A murder charge was dropped Thursday against a former Tulsa County Sheriff’s Office deputy arrested in January following a motel shooting on the city’s east side.
Warren Crittenden, 44, a former jailer and supervisor over TCSO’s reserve deputy program, found himself embroiled in two high-profile cases this year. In January, he and four others were arrested following the death of 33-year-old Michael Jones.
Crittenden was one of three charged with first-degree murder. The others, Dustin Ward, Kendrick Logan and Jerome Hardaway, await trial. A woman, Pamela Taylor, is awaiting trial on a charge of attempted assault with a dangerous weapon.
Crittenden maintained that he was forced to go to the motel the night of Jones’ death — he was arrested after crashing his vehicle while speeding away. Brett Swab, Crittenden’s attorney, said following Thursday’s hearing that his client’s story was one that was “so crazy, no one believed it.”
“Part of the problem was his story was not corroborated in a timely manner,” Swab said. “District attorney’s office did all it could, there were some issues with getting the right people to look at the case … once that was done, the case moved forward and we ended up getting it dismissed.”
Two months after Crittenden was charged with murder, he was wrapped into another scandal. Robert Bates, a former TCSO reserve deputy under Crittenden, was arrested and charged with killing a man during a botched gun sting.
Bates, 74, said he intended use a Taser on Eric Harris that day, but instead drew his revolver and shot the tackled man once under the right armpit, killing him.
Numerous sources said following the shooting that it was not a secret within TCSO that Bates, a wealthy insurance executive and longtime friend of Sheriff Stanley Glanz, had not completed the training the sheriff’s office requires of its reserves. Daniel Smolen, an attorney who represents the Harris estate and once represented Crittenden in a civl lawsuit against TCSO, provided the media a joint statement from three former and current sheriff’s office officials to corroborate those claims.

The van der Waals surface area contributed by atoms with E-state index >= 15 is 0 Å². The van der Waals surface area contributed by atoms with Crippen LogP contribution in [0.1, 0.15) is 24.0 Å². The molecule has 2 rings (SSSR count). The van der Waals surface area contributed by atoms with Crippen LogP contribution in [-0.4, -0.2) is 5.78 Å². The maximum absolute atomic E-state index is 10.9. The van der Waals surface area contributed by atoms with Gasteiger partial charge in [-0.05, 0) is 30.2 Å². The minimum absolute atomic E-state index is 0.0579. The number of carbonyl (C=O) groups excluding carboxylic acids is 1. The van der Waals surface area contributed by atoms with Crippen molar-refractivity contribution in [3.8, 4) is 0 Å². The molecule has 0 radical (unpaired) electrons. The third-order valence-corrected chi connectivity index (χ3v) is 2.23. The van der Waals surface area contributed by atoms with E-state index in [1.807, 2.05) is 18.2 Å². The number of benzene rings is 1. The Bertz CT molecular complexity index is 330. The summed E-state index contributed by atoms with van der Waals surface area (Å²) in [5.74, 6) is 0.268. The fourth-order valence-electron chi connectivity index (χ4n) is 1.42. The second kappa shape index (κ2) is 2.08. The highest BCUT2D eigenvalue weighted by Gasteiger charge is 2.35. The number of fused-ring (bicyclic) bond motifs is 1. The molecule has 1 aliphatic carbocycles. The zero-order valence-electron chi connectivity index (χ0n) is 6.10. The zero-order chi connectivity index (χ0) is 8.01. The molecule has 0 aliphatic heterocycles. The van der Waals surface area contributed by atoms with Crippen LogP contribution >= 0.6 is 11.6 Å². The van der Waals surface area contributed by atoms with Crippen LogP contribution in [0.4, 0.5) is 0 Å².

Crittenden was one of the people who signed that statement.
TCSO officials responded by saying that Crittenden had a longtime grudge against the sheriff (he filed a wrongful termination lawsuit in 2011,) and that, as a murder defendant, his statement essentially held no water.
Though Crittenden’s charge was dropped, District Judge William Musseman ordered the former deputy to be held on $100,000 bond as a material witness in the murder case. Brett Swab, Crittenden’s attorney, said he anticipated his client would post bond today, and would be fitted with an ankle monitor.
“He’ll cooperate and do what he needs to do,” Swab said.
In a motion for a bond reduction Swab filed on behalf of Crittenden in July, he said his client, jailed since Jan. 27, had already testified against his then-co-defendants in a preliminary hearing, and anticipated testifying against them in their eventual trials.
On Thursday, Swab said Crittenden had not been approached to testify in the ongoing grand jury investigation of the sheriff’s office, but would be “amenable” to a request. Crittenden had spoken to other investigators, Swab said, as numerous other investigations have taken place since Bates shot Harris in April.